> covers conduct which amounts to an abuse of a dominant position in
> the UK.
>
> Chapter 1 does not apply unless the agreement has an appreciable
> effect on competition in the UK, this is taken as the parties
> involved having a market share of 25% or greater. As Apeks do
> not have such a market share then this prohibition does not
> apply.
>
> Abuse of Chapter 2 can only be upheld if the firm is dominant
> in the market, a firm is dominant if it can behave to an
> appreciable extent independently of its competitors and ultimately
> of its consumers. If its market share is less than 40% it is
> unlikely to be considered dominant.
>
> Refusal to supply even if the company was dominant may be found
> not in breach of Chapter 2 if justification can be found, e.g if
> there are significant safety issues involved. And this is the
> reason Apeks give to not supply.
>
> So, it may be against consumer interests but unless the law is
> changed there is nothing the OFT can do. And I doubt the law
> will be relaxed, if anything governments will introduce yet more
> laws to prevent you from doing what you want.
>
> - Keith
>

Very insightful... b'stards!

So really the only way to ensure that your regulator is serviced properly is
to pay for afore mentioned and heavily double-quoted "highly trained service
technician" to do it then get it home and strip it down again to make sure
he hasn't ballsed it up...

Tops...

CAS
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http://divesite.calumscott.me.uk/ukrs/rescue_diver_2004
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http://stoneytemps.calumscott.me.uk/




04 Nov 2003 09:44:18
mattbin
Re: Cost of converting reg from a-clamp to DIN

"David Walker" <wbsdavenews@hotmail.com > wrote in message news:<bo5du7$aig$1@wisteria.csv.warwick.ac.uk>...
> > Can I manually change my Mares Abyss regulator from an A-clamp to a
> > DIN, or do I need to get ripped off by taking my regs to a dive shop
> > instead?
>
> Not sure about Mares, but from what I understood with my Oceanic reg was I
> took it in, and thay'd do it for me. As it happens the dive shop I went to
> said he'd fit it for free, so that wasn't an issue, but the cost of the part
> itself was the 51.50, which is just stupid money really. You can buy Apeks
> DS4 first stages for less than 20 more!
> If you could get the part, it would be easy to convert yourself, but whether
> they are allowed to sell it to you i'm not sure - it may be like some (or
> all?) reg service kits where only authorised repair people can buy it and
> they aren't allowed to sell it on.
>
> David

My oceanic was done by Deep Dive Luton for 35 parts and labour incl.
Matt


05 Nov 2003 13:05:58
Lee Bell
Re: What do the manufacturers/suppliers want to see? Was: Cost of converting reg from a-clamp to DIN

"Dave Appleby" wrote

> > They're a great bottom timer and depth
> > guage, but, personally, I think their operation as a notrox computer
pretty
> > much stinks.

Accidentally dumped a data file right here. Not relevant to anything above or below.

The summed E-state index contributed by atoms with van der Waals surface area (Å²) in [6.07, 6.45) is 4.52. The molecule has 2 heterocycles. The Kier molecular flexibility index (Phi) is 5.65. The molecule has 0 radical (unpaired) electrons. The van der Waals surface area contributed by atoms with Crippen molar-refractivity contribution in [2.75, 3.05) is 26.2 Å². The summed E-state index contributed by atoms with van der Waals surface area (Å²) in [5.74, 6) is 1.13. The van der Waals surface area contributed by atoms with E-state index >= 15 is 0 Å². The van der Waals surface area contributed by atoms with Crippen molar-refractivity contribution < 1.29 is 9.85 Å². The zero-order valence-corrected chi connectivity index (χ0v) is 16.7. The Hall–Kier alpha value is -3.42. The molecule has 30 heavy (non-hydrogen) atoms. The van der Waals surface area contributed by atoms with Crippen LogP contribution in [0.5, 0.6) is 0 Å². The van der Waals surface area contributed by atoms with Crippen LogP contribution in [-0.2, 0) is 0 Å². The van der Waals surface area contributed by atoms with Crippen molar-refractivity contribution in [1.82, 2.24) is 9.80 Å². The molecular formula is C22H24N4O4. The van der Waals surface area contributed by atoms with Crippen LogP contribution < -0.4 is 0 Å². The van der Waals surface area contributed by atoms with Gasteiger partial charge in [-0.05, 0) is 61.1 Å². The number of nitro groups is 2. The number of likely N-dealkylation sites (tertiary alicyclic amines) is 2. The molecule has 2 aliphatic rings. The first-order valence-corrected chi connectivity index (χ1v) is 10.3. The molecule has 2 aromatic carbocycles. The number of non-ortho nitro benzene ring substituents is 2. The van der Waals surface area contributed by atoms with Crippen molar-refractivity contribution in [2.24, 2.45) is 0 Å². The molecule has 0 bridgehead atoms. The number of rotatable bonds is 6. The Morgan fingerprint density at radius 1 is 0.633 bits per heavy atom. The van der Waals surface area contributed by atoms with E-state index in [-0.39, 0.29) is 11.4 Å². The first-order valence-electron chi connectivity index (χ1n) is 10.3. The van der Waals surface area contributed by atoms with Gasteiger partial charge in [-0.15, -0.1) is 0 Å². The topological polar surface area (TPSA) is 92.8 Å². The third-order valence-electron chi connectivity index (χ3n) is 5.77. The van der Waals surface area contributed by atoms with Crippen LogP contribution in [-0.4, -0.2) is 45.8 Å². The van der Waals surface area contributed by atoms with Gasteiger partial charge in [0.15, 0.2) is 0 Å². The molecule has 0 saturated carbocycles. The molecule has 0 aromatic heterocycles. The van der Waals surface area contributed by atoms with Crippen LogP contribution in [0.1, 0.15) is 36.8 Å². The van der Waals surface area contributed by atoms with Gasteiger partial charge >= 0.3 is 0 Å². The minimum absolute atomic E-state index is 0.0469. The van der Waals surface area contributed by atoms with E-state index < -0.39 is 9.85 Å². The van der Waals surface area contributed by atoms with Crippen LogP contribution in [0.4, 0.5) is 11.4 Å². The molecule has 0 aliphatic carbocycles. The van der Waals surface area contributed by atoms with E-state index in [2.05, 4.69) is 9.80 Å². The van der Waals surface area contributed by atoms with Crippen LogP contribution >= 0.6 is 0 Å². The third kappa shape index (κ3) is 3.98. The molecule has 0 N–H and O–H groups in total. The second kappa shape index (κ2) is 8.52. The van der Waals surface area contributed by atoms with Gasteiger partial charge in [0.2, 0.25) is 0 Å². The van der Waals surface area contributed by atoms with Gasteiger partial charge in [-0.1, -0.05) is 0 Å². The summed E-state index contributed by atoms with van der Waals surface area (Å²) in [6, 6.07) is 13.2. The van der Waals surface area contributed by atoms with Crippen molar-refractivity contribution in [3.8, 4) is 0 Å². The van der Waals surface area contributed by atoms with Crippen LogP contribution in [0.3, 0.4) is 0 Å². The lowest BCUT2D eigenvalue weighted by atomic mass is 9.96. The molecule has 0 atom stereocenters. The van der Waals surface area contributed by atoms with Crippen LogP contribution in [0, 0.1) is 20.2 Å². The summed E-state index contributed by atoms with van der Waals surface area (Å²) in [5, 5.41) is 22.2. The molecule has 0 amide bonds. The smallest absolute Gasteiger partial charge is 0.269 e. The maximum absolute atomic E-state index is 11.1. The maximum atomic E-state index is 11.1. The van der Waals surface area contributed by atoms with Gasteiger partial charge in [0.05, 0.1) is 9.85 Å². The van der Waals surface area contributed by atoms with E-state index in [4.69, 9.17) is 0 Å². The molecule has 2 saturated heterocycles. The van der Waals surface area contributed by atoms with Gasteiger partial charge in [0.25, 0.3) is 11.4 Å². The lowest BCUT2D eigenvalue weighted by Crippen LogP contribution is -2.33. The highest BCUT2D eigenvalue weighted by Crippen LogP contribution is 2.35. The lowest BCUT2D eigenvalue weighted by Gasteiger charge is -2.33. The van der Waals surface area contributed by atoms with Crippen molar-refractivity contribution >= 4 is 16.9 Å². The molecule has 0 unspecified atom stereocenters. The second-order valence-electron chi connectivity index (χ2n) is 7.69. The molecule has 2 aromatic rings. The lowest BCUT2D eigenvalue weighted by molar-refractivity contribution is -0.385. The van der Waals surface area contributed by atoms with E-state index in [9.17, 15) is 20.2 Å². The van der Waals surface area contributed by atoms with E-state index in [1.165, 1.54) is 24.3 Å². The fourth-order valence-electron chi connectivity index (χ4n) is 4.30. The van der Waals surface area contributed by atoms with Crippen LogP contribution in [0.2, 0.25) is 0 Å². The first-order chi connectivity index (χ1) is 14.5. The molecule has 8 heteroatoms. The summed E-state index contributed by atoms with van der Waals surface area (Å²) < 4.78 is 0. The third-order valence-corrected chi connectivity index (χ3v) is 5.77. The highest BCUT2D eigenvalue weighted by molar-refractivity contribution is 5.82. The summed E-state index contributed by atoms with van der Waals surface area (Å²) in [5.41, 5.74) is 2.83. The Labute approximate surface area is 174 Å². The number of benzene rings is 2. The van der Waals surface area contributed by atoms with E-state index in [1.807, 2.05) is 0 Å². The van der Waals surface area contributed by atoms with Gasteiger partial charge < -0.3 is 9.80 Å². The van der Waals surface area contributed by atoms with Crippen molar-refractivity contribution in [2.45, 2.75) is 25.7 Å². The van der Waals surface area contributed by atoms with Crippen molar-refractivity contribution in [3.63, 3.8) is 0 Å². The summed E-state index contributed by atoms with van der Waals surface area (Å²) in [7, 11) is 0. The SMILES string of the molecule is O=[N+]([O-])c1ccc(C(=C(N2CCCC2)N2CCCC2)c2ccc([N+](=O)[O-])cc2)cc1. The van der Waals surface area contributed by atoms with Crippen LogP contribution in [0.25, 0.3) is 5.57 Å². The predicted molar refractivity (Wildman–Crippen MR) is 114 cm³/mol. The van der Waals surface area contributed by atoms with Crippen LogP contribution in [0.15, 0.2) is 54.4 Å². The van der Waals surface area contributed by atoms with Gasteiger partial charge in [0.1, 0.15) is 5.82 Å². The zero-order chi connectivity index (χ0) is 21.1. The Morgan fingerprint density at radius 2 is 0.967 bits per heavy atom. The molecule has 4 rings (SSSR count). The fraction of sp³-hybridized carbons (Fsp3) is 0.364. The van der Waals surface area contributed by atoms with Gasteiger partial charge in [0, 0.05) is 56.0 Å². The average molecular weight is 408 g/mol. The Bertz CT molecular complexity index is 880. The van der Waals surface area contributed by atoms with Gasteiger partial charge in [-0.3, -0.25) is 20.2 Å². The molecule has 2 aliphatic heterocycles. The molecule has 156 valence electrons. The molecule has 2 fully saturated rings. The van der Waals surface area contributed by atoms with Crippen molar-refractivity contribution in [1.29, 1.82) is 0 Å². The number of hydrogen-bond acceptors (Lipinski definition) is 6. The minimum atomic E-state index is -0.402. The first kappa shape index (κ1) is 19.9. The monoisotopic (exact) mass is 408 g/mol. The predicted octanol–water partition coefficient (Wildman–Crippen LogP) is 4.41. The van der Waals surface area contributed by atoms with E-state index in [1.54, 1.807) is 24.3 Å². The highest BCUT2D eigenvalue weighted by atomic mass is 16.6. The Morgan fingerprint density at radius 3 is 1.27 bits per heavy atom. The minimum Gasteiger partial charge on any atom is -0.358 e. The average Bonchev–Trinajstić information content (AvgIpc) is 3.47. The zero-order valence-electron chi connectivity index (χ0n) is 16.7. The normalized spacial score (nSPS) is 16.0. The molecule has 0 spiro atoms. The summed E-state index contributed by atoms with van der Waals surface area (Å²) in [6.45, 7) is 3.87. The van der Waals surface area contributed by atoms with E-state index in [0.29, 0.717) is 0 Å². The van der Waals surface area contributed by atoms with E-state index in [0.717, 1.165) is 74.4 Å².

> Typo or Freudian slip Lee?

Hmmm, darned if I know. I'll check with my keepers.




05 Nov 2003 13:09:01
Lee Bell
Re: What do the manufacturers/suppliers want to see? Was: Cost of converting reg from a-clamp to DIN

"David Walker" wrote

> > They have the same choice everybody else does, chose somebody else's
> > product. Suunto's are popular and, worse, recommended by GUE/DIR.
> > They've got a guaranteed market which is being told that doing it right
is the
> > only way, no matter what the price. They're a great bottom timer and
depth
> > guage, but, personally, I think their operation as a nitrox computer
> > pretty
> > much stinks.

> Point is, if a dive shop knows people want Suunto computers, then they
will
> want to stock Suunto computers, even if that means agreeing to restrictive
> terms. If they don't stock them, the end user who wants a Suunto computer
> goes to another dive shop for that, and most likely while they are there
> will buy other things too.

That's true, but not the point. The comment was that shops should not be
blamed. The point is, that when they make a business decision to accept
conditions at the expense of their customers, they should be accountable for
it. They made the choice and any backlash they get as a result is their
just reward for that choice.

Lee





05 Nov 2003 13:12:04
Lee Bell
Re: What do the manufacturers/suppliers want to see? Was: Cost of converting reg from a-clamp to DIN

"David Walker" wrote

> Useful!
> "Yes, we enforce all the laws on fair trading and consumer protection"...
> "Ah good, so you'll do something about it then?"...
> "Ermmm, no, sorry - there isn't a law for us to enforce, but if there was,
> we would!"
>
> > Pointless? Agreed. Moral? Dubious. Fair trade? Your kidding.
> > Illegal? Sorry, No.
>
> Life's not fair, but we'll survive! :o)

Of course. On the other hand, if the diving community declines to accept
"fair trade price" products or purchase from shops that agree to such terms,
this particular kind of price fixing won't survive.

Lee




05 Nov 2003 13:22:10
Lee Bell
Re: What do the manufacturers/suppliers want to see? Was: Cost of converting reg from a-clamp to DIN

"CAS" wrote

> So really the only way to ensure that your regulator is serviced properly
is
> to pay for afore mentioned and heavily double-quoted "highly trained
service
> technician" to do it then get it home and strip it down again to make sure
> he hasn't ballsed it up...

I would think this one would be fairly easy to get around, particularly in a